Speaking of the next year, I’ve got a pending contract to direct a show in Spring 2019.  I can’t yet share the details, but the announcement will be made in early April.

On more exciting news, about which I must be even more vague, a random Facebook conversation this past week may lead to a dream opportunity to direct, produce, or act in…maybe all three, one of my favorite shows.  The first meeting is Tuesday and there’s lots talk and dream about.

So, why all this rambling on a Friday on this blog and not my regular blog, The Write Side of My Brain?  In part, because I’m sitting in Panera and figuring out how I can, indeed, blog from the iPad.  Work with me, I’ll be sixty in a few months.  So, this is somewhat revolutionary.

Plus, while I post here randomly, I’m taking a two-week break from the other blog.  Just some time to regroup and figure out the balance between the writing and the production.

It’s also a bit of a shift for this blog.  For years, Historic Occasions has been the framework for meeting and event planning, but that’s shifting to theatrical productions and historical events.

Don’t get us wrong, we can still produce a kickass meeting for you, whether it’s a conference, or a wedding reception, or just for grins.

But, this blog, as well as this  company, is a work in progress.  Stick with me here and you’ll be able to follow that progress.

Have a good weekend.

 

I’m directing a thing

Here at Historic Occasions I talk about the script I’ve been working on that is closer and closer to completion.  But that’s not all we offer.

This spring I’ll be directing Doublewide, Texas, the final mainstage show of CAT Theatre’s 54th Season.  Auditions are coming up.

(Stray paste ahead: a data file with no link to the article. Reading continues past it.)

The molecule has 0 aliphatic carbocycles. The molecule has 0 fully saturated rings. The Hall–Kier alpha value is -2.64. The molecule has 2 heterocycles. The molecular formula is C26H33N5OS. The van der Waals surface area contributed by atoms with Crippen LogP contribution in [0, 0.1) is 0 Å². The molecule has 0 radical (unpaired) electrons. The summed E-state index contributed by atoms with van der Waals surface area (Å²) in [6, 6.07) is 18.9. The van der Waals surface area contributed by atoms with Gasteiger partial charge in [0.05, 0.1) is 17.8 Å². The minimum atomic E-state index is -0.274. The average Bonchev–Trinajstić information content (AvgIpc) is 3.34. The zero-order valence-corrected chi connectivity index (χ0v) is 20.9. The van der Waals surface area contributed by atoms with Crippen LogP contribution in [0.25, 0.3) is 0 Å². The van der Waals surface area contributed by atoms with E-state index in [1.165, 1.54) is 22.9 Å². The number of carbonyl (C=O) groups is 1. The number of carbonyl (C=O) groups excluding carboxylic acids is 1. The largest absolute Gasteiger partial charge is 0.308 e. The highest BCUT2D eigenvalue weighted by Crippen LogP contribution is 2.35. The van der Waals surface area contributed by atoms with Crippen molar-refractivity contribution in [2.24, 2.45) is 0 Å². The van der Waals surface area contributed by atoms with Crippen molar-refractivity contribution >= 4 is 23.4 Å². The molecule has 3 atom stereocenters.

Here’s the official announcement:

CAT Theatre will conduct auditions for Doublewide, Texas by Jessie Jones, Nicholas Hope, and Jamie Wooten (Dixie Swim Club, The Red Velvet Cake Wars) on Sunday, March 11 and Monday, March 12 at 7 pm. Auditions will be held at the theatre at 319 North Wilkinson Road, Henrico.

Doublewide, Texas runs from June 1 through June 16, 2018.

Doublewide, Texas rounds out CAT’s 54th season with this hilarious, fast-paced comedy, where the inhabitants of one of the smallest trailer parks in Texas – four doublewides and a shed – are thrown for a loop when they realize the nearby town of Tugaloo is determined to annex them. Friends, enemies and neighbors realize they’ll have to work together to defeat the encroaching annexation if they – and their way of life – have a snowball’s chance to survive being swallowed up by ‘the big guys.’

Director Mike Fletcher is seeking three men and six women. All actors will be paid. NO APPOINTMENT NECESSARY.

The characters are as follows (ages are flexible):

• Joveeta Crumpler (F, 40s) — vivacious and driven, she has had it up to here, having been passed over again for a promotion at work.
• Caprice Crumpler (F, 70s) — Joveeta’s beer swilling, feisty mother who tends not to dress her age.
• Norwayne “Baby” Crumpler (M, 40s) — Joveeta’s good ol’ boy brother who is taking his participation in a womanless beauty pageant way too seriously.
• Big Ethel Satterwhite (F, 50s) — nurse at the Stairway to Heaven Retirement Village. She’s nobody’s fool but a fool at heart.
• Geogia Dean Rudd (F, 40s) — ball of fire, owns a diner, takes in every stray animal she comes across
• Lark Barken (F, early 20s) — baby on the way and down on her luck, looking for a job and a place to stay.
• Haywood Sloggett (M, 70s) — curmudgeon who lives across the road from the Crumplers and loathes their “trailer-trash” ways.
• Lomax Tanner (M, 40s) — officious city manager.
• Starla Pudney (F, 40s) – the mayor’s conniving, high-maintenance wife

Audition sides will be selections from the script. The sides are posted at http://www.cattheatre.com/auditions.

Well, Hello Dolly!

On this day in 1964, Hello, Dolly! premiered on Broadway with Carol Channing in the lead role.

The play was based originally on an 1835 English play, A Day Well Spent, by John Oxenford. Johhann Nestroy adapted that into a farce called Einen Jux will er sich machen (He Will Go on a Spree or He’ll Have Himself a Good Time). In 1938, Thornton Wilder adapted the Nestroy play into The Merchant of Yonkers, which was a flop. He later revised it into The Matchmaker in 1955 in which he expanded the role of Dolly, played by Ruth Gordon.